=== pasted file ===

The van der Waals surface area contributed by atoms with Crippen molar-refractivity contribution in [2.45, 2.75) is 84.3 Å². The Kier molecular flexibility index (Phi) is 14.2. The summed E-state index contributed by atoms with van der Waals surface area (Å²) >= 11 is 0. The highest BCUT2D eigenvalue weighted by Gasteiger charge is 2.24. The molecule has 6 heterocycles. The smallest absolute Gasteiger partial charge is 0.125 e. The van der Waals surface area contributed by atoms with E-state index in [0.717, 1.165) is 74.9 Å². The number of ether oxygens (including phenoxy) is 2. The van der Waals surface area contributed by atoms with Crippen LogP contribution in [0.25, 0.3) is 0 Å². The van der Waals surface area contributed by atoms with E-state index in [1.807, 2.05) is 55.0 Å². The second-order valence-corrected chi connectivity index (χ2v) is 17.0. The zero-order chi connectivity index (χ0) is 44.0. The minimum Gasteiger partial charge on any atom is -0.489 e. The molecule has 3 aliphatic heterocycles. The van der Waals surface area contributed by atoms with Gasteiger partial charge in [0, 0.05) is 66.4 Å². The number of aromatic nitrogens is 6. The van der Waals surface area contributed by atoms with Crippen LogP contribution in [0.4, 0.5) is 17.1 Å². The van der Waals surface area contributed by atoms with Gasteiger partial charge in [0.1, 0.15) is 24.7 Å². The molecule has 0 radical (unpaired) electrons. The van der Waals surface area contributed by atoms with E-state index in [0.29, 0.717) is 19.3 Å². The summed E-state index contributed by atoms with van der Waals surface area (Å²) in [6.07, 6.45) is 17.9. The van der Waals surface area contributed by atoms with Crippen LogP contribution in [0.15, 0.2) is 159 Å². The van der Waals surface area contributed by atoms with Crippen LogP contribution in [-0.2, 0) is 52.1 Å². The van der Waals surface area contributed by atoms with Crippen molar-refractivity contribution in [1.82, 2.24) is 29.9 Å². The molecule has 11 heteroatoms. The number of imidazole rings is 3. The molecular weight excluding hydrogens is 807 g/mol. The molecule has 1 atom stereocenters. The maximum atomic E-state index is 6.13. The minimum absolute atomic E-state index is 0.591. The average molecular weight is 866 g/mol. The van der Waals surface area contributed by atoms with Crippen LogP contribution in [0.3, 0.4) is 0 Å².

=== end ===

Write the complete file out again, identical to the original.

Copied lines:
The van der Waals surface area contributed by atoms with Crippen molar-refractivity contribution in [2.45, 2.75) is 84.3 Å². The Kier molecular flexibility index (Phi) is 14.2. The summed E-state index contributed by atoms with van der Waals surface area (Å²) >= 11 is 0. The highest BCUT2D eigenvalue weighted by Gasteiger charge is 2.24. The molecule has 6 heterocycles. The smallest absolute Gasteiger partial charge is 0.125 e. The van der Waals surface area contributed by atoms with E-state index in [0.717, 1.165) is 74.9 Å². The number of ether oxygens (including phenoxy) is 2. The van der Waals surface area contributed by atoms with Crippen LogP contribution in [0.25, 0.3) is 0 Å². The van der Waals surface area contributed by atoms with E-state index in [1.807, 2.05) is 55.0 Å². The second-order valence-corrected chi connectivity index (χ2v) is 17.0. The zero-order chi connectivity index (χ0) is 44.0. The minimum Gasteiger partial charge on any atom is -0.489 e. The molecule has 3 aliphatic heterocycles. The van der Waals surface area contributed by atoms with Gasteiger partial charge in [0, 0.05) is 66.4 Å². The number of aromatic nitrogens is 6. The van der Waals surface area contributed by atoms with Crippen LogP contribution in [0.4, 0.5) is 17.1 Å². The van der Waals surface area contributed by atoms with Gasteiger partial charge in [0.1, 0.15) is 24.7 Å². The molecule has 0 radical (unpaired) electrons. The van der Waals surface area contributed by atoms with E-state index in [0.29, 0.717) is 19.3 Å². The summed E-state index contributed by atoms with van der Waals surface area (Å²) in [6.07, 6.45) is 17.9. The van der Waals surface area contributed by atoms with Crippen LogP contribution in [0.15, 0.2) is 159 Å². The van der Waals surface area contributed by atoms with Crippen LogP contribution in [-0.2, 0) is 52.1 Å². The van der Waals surface area contributed by atoms with Crippen molar-refractivity contribution in [1.82, 2.24) is 29.9 Å². The molecule has 11 heteroatoms. The number of imidazole rings is 3. The molecular weight excluding hydrogens is 807 g/mol. The molecule has 1 atom stereocenters. The maximum atomic E-state index is 6.13. The minimum absolute atomic E-state index is 0.591. The average molecular weight is 866 g/mol. The van der Waals surface area contributed by atoms with Crippen LogP contribution in [0.3, 0.4) is 0 Å².